“Infinite” is Eminem’s best song. As far as I’m concerned, there’s isn’t another that even comes close. It’s a masterpiece of lyricism with rhyme schemes that leave your aural senses overwhelmed. Rhymes spilling into the next stanza that continue internally as new rhymes emerge in the middle of the new line. This kind of complex language extending throughout the entire song is mind-blowing.

This title track comes from Eminem’s solo debut of the same name. The common criticism of this era of Eminem’s work is that he hadn’t quite found his own sound/voice yet – That it’s just derivative of the works of Nas and AZ, two of the most influential MCs of the era. While this is largely indisputable, it doesn’t change the fact that it’s still extraordinarily good writing.

I always find myself in awe of the line at the end of the second verse “It eases you mentally, gently, sentimentally, instrumentally with entity, dementedly meant to be infinite.” No matter how many times I try, I can’t seem to wrap my brain around the scansion of these words. It’s so impressive.

If Eminem had continued down this road, I would probably like him a whole lot more, but there’s no way he would’ve become as popular as he became. Part of what made him stand out once he became popular was that he was unique in the hip hop world. While the Infinite album isn’t unique, it’s most definitely my favorite.

anonymous asked:

Do you have any tips for writing fansongs?

I’ve gotten this ask a few times this past month and I haven’t answered it yet, and I’m sorry about that :( I was trying to think of something new I haven’t already said. For me writing fansongs is the same as writing any song so this is just general song advice.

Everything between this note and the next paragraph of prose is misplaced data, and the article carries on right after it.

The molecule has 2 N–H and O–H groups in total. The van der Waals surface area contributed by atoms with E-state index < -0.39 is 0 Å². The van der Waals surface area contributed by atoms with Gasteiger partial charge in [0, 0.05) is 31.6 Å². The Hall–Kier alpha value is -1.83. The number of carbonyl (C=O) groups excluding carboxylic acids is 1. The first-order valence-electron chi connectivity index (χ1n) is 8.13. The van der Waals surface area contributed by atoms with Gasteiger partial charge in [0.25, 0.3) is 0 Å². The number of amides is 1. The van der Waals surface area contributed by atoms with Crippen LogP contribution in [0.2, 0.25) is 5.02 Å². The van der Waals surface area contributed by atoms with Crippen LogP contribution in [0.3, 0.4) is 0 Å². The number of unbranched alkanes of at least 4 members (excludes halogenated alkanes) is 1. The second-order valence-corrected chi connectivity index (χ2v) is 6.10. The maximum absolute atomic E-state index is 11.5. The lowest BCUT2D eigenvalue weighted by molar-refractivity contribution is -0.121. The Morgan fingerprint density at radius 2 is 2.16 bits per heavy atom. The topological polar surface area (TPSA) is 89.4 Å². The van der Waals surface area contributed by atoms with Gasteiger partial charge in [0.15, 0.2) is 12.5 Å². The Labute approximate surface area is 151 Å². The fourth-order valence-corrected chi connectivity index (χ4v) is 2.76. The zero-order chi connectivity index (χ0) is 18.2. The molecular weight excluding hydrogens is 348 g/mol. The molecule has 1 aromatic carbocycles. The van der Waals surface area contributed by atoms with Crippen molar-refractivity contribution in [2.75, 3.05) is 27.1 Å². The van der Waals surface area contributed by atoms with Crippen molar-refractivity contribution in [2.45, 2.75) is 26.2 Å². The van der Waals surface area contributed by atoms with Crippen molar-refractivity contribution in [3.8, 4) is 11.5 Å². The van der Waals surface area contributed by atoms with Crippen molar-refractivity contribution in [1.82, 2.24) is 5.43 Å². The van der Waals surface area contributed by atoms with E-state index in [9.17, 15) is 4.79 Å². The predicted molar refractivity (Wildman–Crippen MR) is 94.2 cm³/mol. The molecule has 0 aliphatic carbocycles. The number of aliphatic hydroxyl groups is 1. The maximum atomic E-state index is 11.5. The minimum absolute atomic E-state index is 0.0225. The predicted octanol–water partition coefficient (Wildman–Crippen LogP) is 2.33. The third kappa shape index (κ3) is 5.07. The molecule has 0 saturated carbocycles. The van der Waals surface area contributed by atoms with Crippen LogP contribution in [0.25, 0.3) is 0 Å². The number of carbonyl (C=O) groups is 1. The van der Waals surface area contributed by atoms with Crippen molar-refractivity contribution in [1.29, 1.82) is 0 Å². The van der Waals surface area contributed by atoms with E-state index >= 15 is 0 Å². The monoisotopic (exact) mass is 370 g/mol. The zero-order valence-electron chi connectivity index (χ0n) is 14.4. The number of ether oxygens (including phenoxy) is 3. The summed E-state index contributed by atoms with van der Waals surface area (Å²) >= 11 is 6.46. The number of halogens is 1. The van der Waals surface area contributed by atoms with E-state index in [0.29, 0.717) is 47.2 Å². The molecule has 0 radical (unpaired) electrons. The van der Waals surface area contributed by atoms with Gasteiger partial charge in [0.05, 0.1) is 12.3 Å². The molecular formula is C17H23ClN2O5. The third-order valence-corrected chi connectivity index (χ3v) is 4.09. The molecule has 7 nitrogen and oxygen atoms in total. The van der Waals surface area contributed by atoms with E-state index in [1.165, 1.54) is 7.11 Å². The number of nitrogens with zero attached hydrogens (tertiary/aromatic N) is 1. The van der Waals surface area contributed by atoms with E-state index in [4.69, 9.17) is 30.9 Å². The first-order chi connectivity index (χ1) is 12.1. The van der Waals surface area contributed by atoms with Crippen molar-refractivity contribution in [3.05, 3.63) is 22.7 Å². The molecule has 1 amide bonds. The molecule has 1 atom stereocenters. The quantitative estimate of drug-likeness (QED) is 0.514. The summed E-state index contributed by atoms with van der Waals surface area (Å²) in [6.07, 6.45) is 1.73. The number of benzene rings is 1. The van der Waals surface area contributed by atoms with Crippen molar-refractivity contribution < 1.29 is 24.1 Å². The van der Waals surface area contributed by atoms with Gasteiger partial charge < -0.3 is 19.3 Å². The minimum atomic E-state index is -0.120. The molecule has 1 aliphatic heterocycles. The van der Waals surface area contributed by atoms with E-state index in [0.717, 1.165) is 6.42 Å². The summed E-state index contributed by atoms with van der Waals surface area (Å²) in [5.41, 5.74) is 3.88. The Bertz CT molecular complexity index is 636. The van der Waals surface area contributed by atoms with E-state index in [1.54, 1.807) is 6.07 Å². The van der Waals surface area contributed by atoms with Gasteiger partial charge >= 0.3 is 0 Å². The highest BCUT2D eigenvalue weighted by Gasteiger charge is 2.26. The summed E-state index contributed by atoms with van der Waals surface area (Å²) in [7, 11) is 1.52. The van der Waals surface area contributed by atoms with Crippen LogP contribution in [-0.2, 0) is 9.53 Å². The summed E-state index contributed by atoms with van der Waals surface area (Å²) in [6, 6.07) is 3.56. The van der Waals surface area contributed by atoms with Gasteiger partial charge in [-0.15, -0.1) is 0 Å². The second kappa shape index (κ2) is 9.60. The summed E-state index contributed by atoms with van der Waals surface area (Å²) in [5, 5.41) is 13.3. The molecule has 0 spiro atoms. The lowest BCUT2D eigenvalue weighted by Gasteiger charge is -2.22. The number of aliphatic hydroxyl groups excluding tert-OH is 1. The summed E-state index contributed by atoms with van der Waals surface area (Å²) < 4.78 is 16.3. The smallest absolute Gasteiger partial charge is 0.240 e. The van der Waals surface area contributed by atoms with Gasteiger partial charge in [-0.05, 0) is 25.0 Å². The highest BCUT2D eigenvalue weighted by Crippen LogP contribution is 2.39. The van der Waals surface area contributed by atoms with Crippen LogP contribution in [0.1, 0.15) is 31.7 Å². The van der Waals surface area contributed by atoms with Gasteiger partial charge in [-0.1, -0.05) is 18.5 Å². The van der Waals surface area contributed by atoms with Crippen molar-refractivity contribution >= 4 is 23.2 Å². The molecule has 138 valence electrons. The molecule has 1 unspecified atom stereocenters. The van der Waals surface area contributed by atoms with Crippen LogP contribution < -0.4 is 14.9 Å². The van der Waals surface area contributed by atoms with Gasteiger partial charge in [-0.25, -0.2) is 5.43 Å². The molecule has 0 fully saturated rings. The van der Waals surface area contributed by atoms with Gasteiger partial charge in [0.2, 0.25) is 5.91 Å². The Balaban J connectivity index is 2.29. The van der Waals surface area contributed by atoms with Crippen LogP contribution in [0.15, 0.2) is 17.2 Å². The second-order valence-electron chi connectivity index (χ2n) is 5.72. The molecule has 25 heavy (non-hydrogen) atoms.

I have a songwriting tag where I’ve said a few things in the past…as for new advice that’s not in there, Alliteration and Internal rhyme is something that really adds to a song so i think I’ll talk about those…

Alliteration is when you group words with similar sounds in them together for emphasis “peaceful place, last love, hard heart” etc.

And internal rhyme is trying to rhyme a lot of things at different parts of the song and not just one word at the end of each line. The more words rhyme in your song in organic places the better it will flow imo. 

For example I’ve bolded all the grouped sounds, rhymes and quasi-rhymes I intentionally included in this verse of a song I wrote-

“A feral beast, more thorn than paw
claws the rooster from his nest, for lest he dare to crow
I’ll aim again to make God blind
lay my pelt upon your shrine, as the sun sets one last time
to the cry of the wolf and the song of the sparrow

hope that helps :)

anonymous asked:

I was wondering what interested you about your religion enough to convert to it,I'm sorry if This is to personal a question,and I hope I haven't offended you.(I myself am not religious)